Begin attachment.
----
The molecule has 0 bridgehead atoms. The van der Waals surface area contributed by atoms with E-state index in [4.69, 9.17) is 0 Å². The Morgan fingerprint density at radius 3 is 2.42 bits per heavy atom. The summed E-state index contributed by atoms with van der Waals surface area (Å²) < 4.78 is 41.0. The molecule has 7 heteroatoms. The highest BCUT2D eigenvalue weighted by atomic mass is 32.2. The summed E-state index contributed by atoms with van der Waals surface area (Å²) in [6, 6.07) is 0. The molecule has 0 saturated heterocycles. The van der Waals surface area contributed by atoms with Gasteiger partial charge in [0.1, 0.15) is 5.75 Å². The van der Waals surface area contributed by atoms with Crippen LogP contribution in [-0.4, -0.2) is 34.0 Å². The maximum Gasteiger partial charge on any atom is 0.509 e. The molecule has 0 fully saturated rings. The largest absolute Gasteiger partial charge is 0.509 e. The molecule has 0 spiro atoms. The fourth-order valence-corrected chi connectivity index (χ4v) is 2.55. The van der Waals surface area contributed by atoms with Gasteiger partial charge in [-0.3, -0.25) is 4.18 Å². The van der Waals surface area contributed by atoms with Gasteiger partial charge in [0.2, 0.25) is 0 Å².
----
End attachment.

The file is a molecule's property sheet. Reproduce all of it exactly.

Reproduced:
The molecule has 0 bridgehead atoms. The van der Waals surface area contributed by atoms with E-state index in [4.69, 9.17) is 0 Å². The Morgan fingerprint density at radius 3 is 2.42 bits per heavy atom. The summed E-state index contributed by atoms with van der Waals surface area (Å²) < 4.78 is 41.0. The molecule has 7 heteroatoms. The highest BCUT2D eigenvalue weighted by atomic mass is 32.2. The summed E-state index contributed by atoms with van der Waals surface area (Å²) in [6, 6.07) is 0. The molecule has 0 saturated heterocycles. The van der Waals surface area contributed by atoms with Gasteiger partial charge in [0.1, 0.15) is 5.75 Å². The van der Waals surface area contributed by atoms with Crippen LogP contribution in [-0.4, -0.2) is 34.0 Å². The maximum Gasteiger partial charge on any atom is 0.509 e. The molecule has 0 fully saturated rings. The largest absolute Gasteiger partial charge is 0.509 e. The molecule has 0 spiro atoms. The fourth-order valence-corrected chi connectivity index (χ4v) is 2.55. The van der Waals surface area contributed by atoms with Gasteiger partial charge in [-0.3, -0.25) is 4.18 Å². The van der Waals surface area contributed by atoms with Gasteiger partial charge in [0.2, 0.25) is 0 Å².